The bond market is finished? You can only lose money in it from now on? That was very much the consensus in the market at the end of last year. But no one told investors in Europe. The one roaring trade for the start of 2014 has been euro-zone peripheral debt, with yields tumbling in the crisis-hit, debt-loaded nations within the euro.
The trouble is, it is going end in catastrophe.
Right now, the PIGS — Portugal, Ireland, Greece and Spain — are flying. But that can’t last.
Investors are taking a big bet that the euro-zone crisis is gradually being fixed, that yields will start to converge again across Europe, and the banking system will stabilize. They are wrong on each count. In reality, the fault lines in the system are growing worse, it is just that right now they are under the surface. When the crisis flares up again, as it inevitably will, there will be huge losses on those bonds. And the banks will be in a deep crisis again.
For the last six months euro-zone peripheral debt has been the asset to own – and it has kicked off the New Year with an even stronger performance. The yield on Greek 10-year bonds is now just 7.7%. Back in the summer it was above 11%, and at the peak of the crisis when many people thought it was about to get kicked out of the single currency, yields topped 30%.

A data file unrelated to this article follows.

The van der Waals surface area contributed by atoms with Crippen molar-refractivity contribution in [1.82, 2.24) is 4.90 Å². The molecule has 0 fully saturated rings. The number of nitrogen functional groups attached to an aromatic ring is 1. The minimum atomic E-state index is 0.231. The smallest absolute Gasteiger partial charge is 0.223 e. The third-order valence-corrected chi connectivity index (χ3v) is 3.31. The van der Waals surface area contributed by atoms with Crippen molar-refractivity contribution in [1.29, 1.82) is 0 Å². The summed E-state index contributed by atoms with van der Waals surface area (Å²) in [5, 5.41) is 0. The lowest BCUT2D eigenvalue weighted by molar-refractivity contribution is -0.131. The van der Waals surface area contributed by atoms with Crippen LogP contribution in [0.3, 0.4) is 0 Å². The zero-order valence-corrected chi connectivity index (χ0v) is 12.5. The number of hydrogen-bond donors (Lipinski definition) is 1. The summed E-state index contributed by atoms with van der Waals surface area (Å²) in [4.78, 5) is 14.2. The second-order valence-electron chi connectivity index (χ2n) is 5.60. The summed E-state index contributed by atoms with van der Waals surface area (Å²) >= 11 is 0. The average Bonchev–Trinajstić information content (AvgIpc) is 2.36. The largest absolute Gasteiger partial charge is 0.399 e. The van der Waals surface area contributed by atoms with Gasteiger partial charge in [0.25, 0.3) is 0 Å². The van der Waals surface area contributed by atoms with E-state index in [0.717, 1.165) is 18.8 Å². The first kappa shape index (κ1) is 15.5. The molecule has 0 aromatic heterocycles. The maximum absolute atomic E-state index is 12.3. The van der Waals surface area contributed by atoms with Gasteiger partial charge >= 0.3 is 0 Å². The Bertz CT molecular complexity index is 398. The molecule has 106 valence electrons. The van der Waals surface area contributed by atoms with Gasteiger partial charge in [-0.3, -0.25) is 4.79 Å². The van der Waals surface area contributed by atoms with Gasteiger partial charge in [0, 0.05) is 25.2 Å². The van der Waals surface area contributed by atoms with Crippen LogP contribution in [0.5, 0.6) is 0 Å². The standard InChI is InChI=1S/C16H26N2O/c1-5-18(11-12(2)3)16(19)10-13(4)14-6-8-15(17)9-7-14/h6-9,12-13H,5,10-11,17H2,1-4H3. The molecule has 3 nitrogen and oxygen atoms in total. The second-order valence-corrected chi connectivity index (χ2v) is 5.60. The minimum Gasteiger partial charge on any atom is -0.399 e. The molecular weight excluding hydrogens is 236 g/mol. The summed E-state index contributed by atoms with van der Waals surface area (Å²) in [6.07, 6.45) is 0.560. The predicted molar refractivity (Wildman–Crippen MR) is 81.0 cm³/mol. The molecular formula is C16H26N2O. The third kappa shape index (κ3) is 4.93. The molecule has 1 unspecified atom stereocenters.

There are plenty of signs the market has turned. The Irish government has returned to the debt market and found plenty of demand. So have the Portuguese. Italy auctioned bonds on Monday at the lowest yield since 2011. The Greeks even said last week they were contemplating resuming private bond sales again this year. The PIGS really are flying.
If the definition of a bubble is a market that has become completely divorced from reality, and only wants to hear good news, then this is the biggest bubble we have witnessed for some time.
True, Ireland is genuinely in better shape than it was. But Ireland was always the exception. It was already a wealthy, competitive economy (one of the five richest in the world, remember) before the crisis began. And it exports mainly to the U.K. and the U.S., both of which have been growing this year — 18% of Irish exports go to America, and 17% to Britain. When your main customers are doing well, it is not that hard for an economy to recover.